Lack of humility is Simon Bridges' fatal flawby Graham Adams
A surfeit of self-belief often trips up National’s leader.
As has been the case for some time, questions about his widely predicted demise don’t appear to faze him. Usually, when the drums are beating so loudly for a leader’s execution — fuelled recently by yet another low personal rating as preferred prime minister and even louder caucus rumblings — you’d expect to see at least a flicker of fear in the eyes of someone threatened with an axe.
In fact, Bridges invariably looks pleased with himself. Self-doubt clearly doesn’t feature prominently in his psychological make-up, even when it should.
When RNZ’s Guyon Espiner interviewed him about the review Bridges commissioned last year into the party’s culture — and particularly whether its women felt safe — he wouldn’t say who was doing the review and admitted female MPs may not have been spoken to.
He also said he hadn’t read it and that it wouldn’t be released until another wider inquiry into how parliamentary staff are treated was made public.
As Espiner became increasingly perplexed to the point of exasperation that National’s leader couldn’t see why all this might be a problem, Bridges looked more amused than defensive and reckoned Espiner was making a “mountain out of a molehill”.
Bridges’ ability to see victory where others see defeat is remarkable but it’s more often a liability than an asset. Its great advantage is that he rarely appears to be back-footed, but it’s a clear disadvantage when it blinds him to the reality of situations where the public can see better than him what has really happened.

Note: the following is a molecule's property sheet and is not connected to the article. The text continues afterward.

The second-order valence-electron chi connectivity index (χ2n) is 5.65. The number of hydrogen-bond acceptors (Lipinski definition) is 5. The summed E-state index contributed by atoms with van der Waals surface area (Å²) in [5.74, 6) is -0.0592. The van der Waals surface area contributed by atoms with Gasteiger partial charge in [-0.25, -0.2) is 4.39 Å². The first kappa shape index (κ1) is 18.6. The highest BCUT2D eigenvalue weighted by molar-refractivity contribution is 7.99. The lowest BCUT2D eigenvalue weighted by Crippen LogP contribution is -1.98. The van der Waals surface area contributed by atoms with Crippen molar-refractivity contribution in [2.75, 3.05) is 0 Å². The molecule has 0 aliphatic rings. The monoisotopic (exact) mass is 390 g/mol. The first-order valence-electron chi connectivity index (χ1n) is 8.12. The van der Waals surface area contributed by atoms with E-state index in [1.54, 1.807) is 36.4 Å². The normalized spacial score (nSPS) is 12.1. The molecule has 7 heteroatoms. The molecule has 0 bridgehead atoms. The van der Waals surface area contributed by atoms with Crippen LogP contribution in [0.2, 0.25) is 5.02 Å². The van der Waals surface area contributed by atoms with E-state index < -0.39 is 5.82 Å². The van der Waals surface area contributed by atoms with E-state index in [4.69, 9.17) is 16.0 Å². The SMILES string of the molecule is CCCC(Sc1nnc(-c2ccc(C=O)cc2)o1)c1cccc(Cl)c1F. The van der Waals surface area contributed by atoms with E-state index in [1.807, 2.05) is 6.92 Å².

When Jacinda Ardern announced Labour would not campaign on, or implement, a capital gains tax so long as she was leader, Bridges immediately claimed the backdown was a result of his opposition and clear evidence of his “strong leadership”. And this despite Winston Peters having been universally nominated as having killed the proposal after negative feedback from NZ First party members reinforced his longstanding hostility to such a tax.
Furthermore, some commentators have suggested that Ardern may have deliberately let the proposal die after Michael Cullen’s Tax Working Group had issued its report because she had known for some time there was no popular mandate for it.
Nevertheless, Bridges was not going to let anyone rain on what he imagines is his own victory parade.
He brushed off questions about his grip on power within his party with repeated references to the rejection of the proposed CGT.
Was he about to get rolled? “No. National supporters right now will be feeling really good, and that’s because of my leadership in the National caucus.”
Were the numbers “firming up” for Judith Collins? “I’m sure that’s not the case. Right now National supporters will be feeling really good about this victory.”
Was he refuting caucus rumblings about his leadership? “I completely refute anything other than the fact that I’m a strong leader for National.”
The only other sitting politician who immediately comes to mind as exhibiting this sort of chest-beating blather is Shane Jones, whose self-satisfaction levels as a “feisty, earthy, industrial-grade retail politician” and “first citizen of the provinces” would rate quite highly even on a Trumpometer.
Despite heavy exposure over many decades to US culture in film and television with their brassy stars blowing their own trumpets as loudly as possible, most New Zealanders still expect at least a moderate degree of humility in others, and particularly in their leaders.
Blowhards are generally regarded with a mix of suspicion and distaste and Bridges unfortunately often appears to be among their ranks.
It’s one obvious reason why he can’t convince many voters that he is a good candidate to become prime minister. Many will conclude that if he’s this cocksure when he’s failing to hit double digits as preferred prime minister, he would be insufferable if he were actually leading the government.
Furthermore, in line with Bridges’ bullish personality, he doesn’t seem to understand that the decision to reject a CGT will hurt him and the National Party more than anyone else in politics. It was the stick they were hoping to use to beat Labour all the way to the next election but now they will have to cast around for something else.